Isocyanates can enter the body through the respiratory tract or the skin.
Employees in factories where isocyanates are produced or processed are directly at risk. Also at risk are the workers who process certain products containing isocyanates, which react to form polyurethanes only during use (e.g. one- or two-component PUR adhesives, varnishes or assembly foams). This may cause high isocyanate emissions. The so-called monomeric isocyanates – i.e. isocyanates that have not been polymerised and are therefore still reactive molecules (see excursus*) – are of great relevance to health; although monomers are usually only present in small quantities in products containing isocyanates, they are very volatile and can thus be easily inhaled.
Once isocyanates have been converted (i.e. all isocyanate groups have been used up and chemically transformed) – e.g. in the case of cured PUR paints or wood-based panels containing isocyanates – they generally no longer pose a health hazard. However, isocyanates can be released unintentionally: e.g. during the thermal decomposition of plastics and during the storage or mechanical processing of incompletely converted PUR products.
Effects on humans and the environment
Isocyanates have a strong irritating effect on eyes, skin and mucous membranes – even in low concentrations. In higher doses, they cause, among other things, severe coughing and shortness of breath. In addition, isocyanates are highly allergenic: they cause sensitisation of the skin and respiratory tract (this is also referred to as isocyanate asthma). The allergising effect can already occur at concentrations far below the workplace limits.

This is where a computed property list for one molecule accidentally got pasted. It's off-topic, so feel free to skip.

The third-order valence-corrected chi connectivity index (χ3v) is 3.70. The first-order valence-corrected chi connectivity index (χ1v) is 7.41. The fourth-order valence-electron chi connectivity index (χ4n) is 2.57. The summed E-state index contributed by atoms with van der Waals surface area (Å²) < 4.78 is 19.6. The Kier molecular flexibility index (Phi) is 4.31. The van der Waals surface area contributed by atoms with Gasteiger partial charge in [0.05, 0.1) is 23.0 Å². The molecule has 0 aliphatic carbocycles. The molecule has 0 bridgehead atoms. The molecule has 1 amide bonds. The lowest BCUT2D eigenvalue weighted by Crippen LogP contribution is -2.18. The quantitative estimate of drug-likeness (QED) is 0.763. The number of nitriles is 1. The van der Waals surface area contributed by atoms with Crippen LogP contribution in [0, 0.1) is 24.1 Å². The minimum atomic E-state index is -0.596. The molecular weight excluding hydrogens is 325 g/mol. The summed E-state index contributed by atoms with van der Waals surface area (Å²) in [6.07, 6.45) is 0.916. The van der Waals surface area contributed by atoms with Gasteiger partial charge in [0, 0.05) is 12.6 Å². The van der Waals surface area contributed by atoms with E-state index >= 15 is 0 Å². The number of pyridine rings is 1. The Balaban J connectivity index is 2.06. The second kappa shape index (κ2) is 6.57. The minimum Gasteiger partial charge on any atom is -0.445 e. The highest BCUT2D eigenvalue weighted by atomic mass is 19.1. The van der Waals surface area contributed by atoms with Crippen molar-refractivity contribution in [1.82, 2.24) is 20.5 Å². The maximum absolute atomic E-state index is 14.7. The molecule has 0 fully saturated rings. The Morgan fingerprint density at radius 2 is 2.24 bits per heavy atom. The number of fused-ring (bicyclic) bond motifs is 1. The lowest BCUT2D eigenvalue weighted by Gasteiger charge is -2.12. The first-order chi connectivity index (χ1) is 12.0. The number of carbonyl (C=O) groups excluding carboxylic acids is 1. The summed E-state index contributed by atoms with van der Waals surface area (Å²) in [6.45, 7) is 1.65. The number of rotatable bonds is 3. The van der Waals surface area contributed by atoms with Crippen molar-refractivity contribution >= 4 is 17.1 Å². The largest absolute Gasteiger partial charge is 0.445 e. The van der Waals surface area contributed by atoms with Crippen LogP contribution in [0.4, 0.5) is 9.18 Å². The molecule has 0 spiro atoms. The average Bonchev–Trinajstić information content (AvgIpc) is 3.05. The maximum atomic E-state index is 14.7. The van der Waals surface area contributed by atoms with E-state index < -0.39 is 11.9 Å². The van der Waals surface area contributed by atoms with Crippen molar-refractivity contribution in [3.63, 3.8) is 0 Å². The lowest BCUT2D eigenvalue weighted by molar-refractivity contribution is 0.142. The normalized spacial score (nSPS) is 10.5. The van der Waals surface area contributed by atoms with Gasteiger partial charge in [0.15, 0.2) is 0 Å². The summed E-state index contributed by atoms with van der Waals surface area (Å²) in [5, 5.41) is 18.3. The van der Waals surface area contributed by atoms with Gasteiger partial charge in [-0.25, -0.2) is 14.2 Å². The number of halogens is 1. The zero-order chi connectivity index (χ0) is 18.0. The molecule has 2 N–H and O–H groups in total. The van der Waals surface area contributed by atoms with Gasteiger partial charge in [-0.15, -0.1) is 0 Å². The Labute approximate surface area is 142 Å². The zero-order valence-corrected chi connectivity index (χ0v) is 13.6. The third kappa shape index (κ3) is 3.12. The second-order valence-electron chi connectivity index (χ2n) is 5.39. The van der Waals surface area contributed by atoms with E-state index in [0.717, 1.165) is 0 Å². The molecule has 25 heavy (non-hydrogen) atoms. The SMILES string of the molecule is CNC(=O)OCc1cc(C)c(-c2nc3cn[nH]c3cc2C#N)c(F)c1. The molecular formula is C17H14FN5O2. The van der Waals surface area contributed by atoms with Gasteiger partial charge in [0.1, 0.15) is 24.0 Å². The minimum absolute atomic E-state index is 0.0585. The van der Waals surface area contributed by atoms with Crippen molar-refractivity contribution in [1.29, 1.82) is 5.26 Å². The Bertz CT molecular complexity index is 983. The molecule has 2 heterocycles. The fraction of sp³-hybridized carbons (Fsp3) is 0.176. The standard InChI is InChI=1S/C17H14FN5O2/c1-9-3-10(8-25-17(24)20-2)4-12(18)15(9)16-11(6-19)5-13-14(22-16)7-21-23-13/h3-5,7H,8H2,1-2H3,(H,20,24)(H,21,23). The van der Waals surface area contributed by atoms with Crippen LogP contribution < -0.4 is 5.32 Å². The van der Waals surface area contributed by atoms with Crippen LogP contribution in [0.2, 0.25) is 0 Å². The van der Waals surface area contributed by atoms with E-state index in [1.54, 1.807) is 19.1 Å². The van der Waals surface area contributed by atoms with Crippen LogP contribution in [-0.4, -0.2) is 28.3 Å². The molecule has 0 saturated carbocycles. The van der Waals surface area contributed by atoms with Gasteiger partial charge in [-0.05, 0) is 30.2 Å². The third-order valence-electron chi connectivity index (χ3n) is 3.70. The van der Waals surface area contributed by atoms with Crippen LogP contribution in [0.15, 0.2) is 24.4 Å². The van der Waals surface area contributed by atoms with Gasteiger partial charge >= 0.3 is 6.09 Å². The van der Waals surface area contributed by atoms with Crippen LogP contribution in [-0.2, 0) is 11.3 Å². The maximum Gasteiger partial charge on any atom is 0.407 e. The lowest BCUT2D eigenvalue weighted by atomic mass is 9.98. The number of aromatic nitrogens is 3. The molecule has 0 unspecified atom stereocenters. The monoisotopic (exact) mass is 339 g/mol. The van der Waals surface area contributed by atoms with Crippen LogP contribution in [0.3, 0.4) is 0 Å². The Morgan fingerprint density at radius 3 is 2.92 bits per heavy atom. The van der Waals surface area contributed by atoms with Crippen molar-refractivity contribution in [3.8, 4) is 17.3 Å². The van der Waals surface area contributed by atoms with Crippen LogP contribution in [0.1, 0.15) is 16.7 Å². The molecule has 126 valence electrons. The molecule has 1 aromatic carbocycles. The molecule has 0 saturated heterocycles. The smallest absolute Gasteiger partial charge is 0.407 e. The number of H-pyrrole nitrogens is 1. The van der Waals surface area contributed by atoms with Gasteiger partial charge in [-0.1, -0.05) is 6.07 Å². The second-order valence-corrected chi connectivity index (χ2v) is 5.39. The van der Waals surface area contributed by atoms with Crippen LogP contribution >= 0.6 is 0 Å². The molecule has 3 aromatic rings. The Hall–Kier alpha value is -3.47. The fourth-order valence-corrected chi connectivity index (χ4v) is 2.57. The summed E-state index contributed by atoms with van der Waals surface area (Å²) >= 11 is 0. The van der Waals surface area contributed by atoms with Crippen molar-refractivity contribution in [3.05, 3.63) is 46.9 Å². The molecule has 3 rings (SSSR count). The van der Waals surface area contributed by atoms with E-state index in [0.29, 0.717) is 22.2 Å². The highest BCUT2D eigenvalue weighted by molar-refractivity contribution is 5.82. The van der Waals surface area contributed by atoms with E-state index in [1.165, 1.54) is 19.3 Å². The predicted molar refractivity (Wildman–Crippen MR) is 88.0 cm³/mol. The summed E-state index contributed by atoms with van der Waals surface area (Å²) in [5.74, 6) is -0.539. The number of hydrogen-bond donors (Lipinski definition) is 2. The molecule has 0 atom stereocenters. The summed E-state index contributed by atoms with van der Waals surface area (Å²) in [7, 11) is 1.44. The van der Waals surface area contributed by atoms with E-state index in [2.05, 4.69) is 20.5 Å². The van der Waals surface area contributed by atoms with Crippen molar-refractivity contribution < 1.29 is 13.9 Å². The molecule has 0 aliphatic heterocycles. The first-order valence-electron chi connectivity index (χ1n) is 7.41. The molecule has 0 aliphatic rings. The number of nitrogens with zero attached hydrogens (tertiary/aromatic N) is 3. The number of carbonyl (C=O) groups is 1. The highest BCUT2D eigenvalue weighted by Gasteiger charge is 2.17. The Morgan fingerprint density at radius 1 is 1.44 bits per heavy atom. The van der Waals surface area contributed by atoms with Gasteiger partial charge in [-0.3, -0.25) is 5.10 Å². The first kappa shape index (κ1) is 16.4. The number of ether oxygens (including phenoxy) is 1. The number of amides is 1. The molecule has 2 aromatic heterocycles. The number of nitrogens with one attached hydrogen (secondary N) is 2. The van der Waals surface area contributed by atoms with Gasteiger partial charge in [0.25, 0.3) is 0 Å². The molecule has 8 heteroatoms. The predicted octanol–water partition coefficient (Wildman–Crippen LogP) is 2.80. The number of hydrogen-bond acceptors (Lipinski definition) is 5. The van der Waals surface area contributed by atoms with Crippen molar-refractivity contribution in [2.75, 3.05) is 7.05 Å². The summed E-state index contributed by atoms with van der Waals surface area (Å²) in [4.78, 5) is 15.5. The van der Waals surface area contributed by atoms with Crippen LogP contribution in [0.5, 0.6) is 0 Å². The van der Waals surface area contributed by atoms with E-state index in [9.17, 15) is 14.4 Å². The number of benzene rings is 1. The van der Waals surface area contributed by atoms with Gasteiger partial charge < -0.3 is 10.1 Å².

Some isocyanates are considered to be possibly carcinogenic.
The gas phosgene, which is needed for the production of isocyanates, is highly toxic and hazardous to water (phosgene was used as a chemical warfare agent in World War I).
In 1984, isocyanates – or more precisely methyl isocyanate – were the cause of one of the biggest chemical disasters in history: In Bhopal, India, a tank containing the chemical exploded in a pesticide factory, causing tens of thousands of deaths and hundreds of thousands of injuries.
* Excursus: Monomeric isocyanates are single molecules with reactive isocyanate groups – as monomers they are a building block for the construction of larger molecules, the polymers. Oligomers are medium-sized molecules that are composed of several monomeric isocyanates or can also represent short chains of the polymer. Short chains of the polymer with reactive isocyanate groups are also called prepolymers. These are prepolymerised raw materials which – in the case of polyurethane – are produced by the reaction of isocyanates with polyols (special alcohols). In products containing isocyanates, isocyanates are usually present as prepolymers or as oligomers of several monomeric isocyanates, and as monomers only in small proportions. In contrast to monomers, oligomers and prepolymers are less volatile.